Tuesday, April 21, 2015


I'll be delivering the address at Russell in the Bay of Islands. For me the years will roll back to 1965 when, at the Australian National War Memorial in Canberra, all the New Zealand officer cadets training in Australia formed the fourth Guard of Honour beside those representing the Royal Australian Navy, the Australian Army and the Royal Australian Airforce to mark 50 years since the beginning of the ANZAC legend

The salute. if I remember rightly, was taken by Price Henry, Duke of Gloucester, but what was particularly memorable was the parade of 1,000 plus original ANZACs.   That was a piece of living history and as a person embarking on a military career it was a privilege to be able to meet with them after the event and hear their stories first hand.

At Russell I'll be commenting that we meet not to glorify war, or to argue the toss as to who won or lost, but simply to remember those who served during times of conflict and to reflect upon their selfless sacrifice.    I'll tell the story of Jack Harris, aged 15, who forged his birth certificate in order to join up and who was killed-in-action on 15 August 1915 at Lone Pine.   I'll remind those present of the need to acknowledge and support all those who currently serve in our armed forces and especially the 142 about to deploy to Iraq ... that it's vitally important that we never subject them to what we did to our Vietnam veterans when we hung both them and their families out to dry.

There will be many speeches made on ANZAC Day but for me the most moving thing will be to see and witness ordinary New Zealanders from all walks of life taking the time to pay their tribute to those who serve and have served.

That's ANZAC Day for me.   What about you?


oneblokesview said...

The 4th Guard of Honour in 1965 was not only NZ Army Officer Cadets training in Oz, but a bunch of Navy Non Commissioned officers from Jervis Bay and a bunch of scrawny young RNZAF Apprentices from Wagga Wagga. I was one of the latter. Yes the 1000 troops covering the Museum to the Lake was bloody impressive.

Anonymous said...

I'm a bit younger - as a Kiwi Cadet at ADFA and Duntroon, was in the Catafalque Party at the Australian War Memorial in 06. Mainly WWII vets and Vietnam vets at the ones I've been in.

For me, ANZAC Day is more special in the small towns of Aus and NZ (I did a fair few regional Australia ANZAC Days too). The big cities get too tied up in the semi-religion that ANZAC Day is becoming. The smaller ones feel more authentic, more about the individuals who served / died. The bigger ones feel more tied up in myth and idol worship.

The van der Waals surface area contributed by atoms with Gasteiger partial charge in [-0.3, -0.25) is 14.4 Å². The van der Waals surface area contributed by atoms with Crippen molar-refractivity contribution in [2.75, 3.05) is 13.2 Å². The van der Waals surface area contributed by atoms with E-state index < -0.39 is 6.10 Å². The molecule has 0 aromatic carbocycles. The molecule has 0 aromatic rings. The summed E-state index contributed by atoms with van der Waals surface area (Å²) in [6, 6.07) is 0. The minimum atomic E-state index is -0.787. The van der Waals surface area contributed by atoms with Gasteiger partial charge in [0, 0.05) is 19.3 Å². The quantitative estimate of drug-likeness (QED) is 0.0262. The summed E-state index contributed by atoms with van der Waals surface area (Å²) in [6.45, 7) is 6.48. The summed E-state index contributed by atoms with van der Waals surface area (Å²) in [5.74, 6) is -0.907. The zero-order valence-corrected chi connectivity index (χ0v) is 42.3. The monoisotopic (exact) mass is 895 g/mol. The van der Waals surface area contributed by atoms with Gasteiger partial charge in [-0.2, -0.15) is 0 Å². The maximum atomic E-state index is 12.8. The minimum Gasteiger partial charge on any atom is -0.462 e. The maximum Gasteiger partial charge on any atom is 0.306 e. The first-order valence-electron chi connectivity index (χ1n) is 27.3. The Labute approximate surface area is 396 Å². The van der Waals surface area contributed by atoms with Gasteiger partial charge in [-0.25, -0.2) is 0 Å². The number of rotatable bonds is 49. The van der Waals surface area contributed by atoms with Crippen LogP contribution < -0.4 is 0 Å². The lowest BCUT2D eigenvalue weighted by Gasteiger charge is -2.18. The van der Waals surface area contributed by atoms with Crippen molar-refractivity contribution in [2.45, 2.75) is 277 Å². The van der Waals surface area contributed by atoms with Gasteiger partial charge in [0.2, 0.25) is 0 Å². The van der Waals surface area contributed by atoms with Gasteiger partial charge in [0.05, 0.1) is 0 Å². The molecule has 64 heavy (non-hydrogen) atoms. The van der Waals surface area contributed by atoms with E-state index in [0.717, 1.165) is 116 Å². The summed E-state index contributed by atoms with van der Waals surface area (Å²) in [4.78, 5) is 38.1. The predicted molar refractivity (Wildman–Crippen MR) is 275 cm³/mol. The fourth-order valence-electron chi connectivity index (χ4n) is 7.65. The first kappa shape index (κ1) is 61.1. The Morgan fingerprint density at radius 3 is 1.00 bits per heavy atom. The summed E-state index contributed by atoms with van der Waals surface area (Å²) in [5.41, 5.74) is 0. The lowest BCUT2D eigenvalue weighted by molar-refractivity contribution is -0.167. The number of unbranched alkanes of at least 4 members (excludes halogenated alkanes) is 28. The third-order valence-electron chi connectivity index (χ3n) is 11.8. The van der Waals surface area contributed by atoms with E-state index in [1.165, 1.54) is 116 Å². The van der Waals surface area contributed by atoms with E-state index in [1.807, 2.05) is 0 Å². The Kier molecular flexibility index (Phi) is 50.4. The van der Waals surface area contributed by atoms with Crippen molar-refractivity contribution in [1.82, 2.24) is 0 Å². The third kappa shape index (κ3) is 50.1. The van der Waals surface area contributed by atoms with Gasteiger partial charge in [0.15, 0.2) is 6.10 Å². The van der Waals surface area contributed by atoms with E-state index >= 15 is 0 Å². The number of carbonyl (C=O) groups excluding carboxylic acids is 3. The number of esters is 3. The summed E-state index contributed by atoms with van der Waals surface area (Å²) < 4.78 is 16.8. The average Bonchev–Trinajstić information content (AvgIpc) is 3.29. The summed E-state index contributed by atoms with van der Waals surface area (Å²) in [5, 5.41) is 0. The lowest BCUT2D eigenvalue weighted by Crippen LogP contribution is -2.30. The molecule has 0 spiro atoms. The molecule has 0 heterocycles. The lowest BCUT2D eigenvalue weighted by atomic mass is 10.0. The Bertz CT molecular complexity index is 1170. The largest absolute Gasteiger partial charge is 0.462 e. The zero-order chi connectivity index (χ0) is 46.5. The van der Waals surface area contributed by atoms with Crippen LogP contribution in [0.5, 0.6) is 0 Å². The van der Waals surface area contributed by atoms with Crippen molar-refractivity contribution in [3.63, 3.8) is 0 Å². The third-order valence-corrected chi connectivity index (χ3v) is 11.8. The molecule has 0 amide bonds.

I remember my mates who died in Afghanistan, that has the most meaning for me.

Ciaron said...

Without giving too much personal info away, I will be leading the anchor section of our BB Company on parade at the local remembrance service. We'll be drilling them all night tonight in preparation.

Anonymous said...

I'll never forget that day either, Veteran. Doesn't seem 50 years ago though!

Stewart 61

Quintin Hogg said...

My Yacht Club lost a number of members in both WW1 and WW2.
There is a memorial to them in our club foyer.
I will be saluting both their memory and the memory of my great Uncle who flew in Bomber Command in WW2 and survived and my wife's Uncle who fought in the Battle of Britain and did not, there.

The Veteran said...

Thank you oneblokesview and Stewart 61 ...
yes, I forgot the quite disparate make-up of the fourth GoH.

I do however remember the rehearsal. Accompanying us from Portsea was the NZ Drill Instructor, WO2 (later) Major? Graeme Brighouse (ex SAS). His job was to hartmonize the different drill and words of command used then by the three separate services into something approaching one.

Not sure whether he succeeded but the crowd didn't seem to mind and gave us a big cheer.

Adolf Fiinkensein said...

I agree with a bit younger 'anonymous.'

Two years ago we attended dawn service at Waikerie, on the Murray river about 90 minutes drive NE of Adelaide.

The town has a population of about 2,000 and I counted between 500 and 600 at the service. You don't see many socialists in these parts.